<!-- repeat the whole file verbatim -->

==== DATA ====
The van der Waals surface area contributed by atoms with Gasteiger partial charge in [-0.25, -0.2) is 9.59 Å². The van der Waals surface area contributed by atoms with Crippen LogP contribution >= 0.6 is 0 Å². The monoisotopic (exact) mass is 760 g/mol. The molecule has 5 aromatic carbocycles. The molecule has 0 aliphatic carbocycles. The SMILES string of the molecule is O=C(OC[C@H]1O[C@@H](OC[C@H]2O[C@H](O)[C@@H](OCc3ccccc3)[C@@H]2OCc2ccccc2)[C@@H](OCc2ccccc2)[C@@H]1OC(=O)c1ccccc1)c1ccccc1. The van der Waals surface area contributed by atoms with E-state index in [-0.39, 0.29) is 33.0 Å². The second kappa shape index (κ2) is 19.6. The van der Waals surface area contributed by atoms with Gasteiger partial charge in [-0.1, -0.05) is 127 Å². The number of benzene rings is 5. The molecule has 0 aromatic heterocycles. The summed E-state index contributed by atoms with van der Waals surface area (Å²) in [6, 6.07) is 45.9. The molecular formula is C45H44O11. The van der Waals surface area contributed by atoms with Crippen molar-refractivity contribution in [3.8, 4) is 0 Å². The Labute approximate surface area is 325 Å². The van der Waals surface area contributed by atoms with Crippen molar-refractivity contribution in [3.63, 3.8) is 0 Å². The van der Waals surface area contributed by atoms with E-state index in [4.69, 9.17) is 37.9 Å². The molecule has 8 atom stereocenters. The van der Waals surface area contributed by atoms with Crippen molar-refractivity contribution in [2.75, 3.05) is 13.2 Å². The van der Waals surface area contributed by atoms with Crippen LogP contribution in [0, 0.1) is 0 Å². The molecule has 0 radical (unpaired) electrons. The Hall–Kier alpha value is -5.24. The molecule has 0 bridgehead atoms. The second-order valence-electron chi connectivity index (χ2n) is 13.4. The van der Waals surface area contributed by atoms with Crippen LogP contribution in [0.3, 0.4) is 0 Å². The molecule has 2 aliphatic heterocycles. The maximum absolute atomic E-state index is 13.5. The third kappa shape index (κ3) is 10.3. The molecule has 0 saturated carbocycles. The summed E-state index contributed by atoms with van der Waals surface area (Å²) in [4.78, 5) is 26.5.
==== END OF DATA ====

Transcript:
The van der Waals surface area contributed by atoms with Gasteiger partial charge in [-0.25, -0.2) is 9.59 Å². The van der Waals surface area contributed by atoms with Crippen LogP contribution >= 0.6 is 0 Å². The monoisotopic (exact) mass is 760 g/mol. The molecule has 5 aromatic carbocycles. The molecule has 0 aliphatic carbocycles. The SMILES string of the molecule is O=C(OC[C@H]1O[C@@H](OC[C@H]2O[C@H](O)[C@@H](OCc3ccccc3)[C@@H]2OCc2ccccc2)[C@@H](OCc2ccccc2)[C@@H]1OC(=O)c1ccccc1)c1ccccc1. The van der Waals surface area contributed by atoms with E-state index in [-0.39, 0.29) is 33.0 Å². The second kappa shape index (κ2) is 19.6. The van der Waals surface area contributed by atoms with Gasteiger partial charge in [-0.1, -0.05) is 127 Å². The number of benzene rings is 5. The molecule has 0 aromatic heterocycles. The summed E-state index contributed by atoms with van der Waals surface area (Å²) in [6, 6.07) is 45.9. The molecular formula is C45H44O11. The van der Waals surface area contributed by atoms with Crippen molar-refractivity contribution in [3.8, 4) is 0 Å². The Labute approximate surface area is 325 Å². The van der Waals surface area contributed by atoms with Crippen molar-refractivity contribution in [3.63, 3.8) is 0 Å². The van der Waals surface area contributed by atoms with E-state index in [4.69, 9.17) is 37.9 Å². The molecule has 8 atom stereocenters. The van der Waals surface area contributed by atoms with Crippen molar-refractivity contribution in [2.75, 3.05) is 13.2 Å². The van der Waals surface area contributed by atoms with Crippen LogP contribution in [0, 0.1) is 0 Å². The molecule has 0 radical (unpaired) electrons. The Hall–Kier alpha value is -5.24. The molecule has 0 bridgehead atoms. The second-order valence-electron chi connectivity index (χ2n) is 13.4. The van der Waals surface area contributed by atoms with Crippen LogP contribution in [0.3, 0.4) is 0 Å². The molecule has 2 aliphatic heterocycles. The maximum absolute atomic E-state index is 13.5. The third kappa shape index (κ3) is 10.3. The molecule has 0 saturated carbocycles. The summed E-state index contributed by atoms with van der Waals surface area (Å²) in [4.78, 5) is 26.5.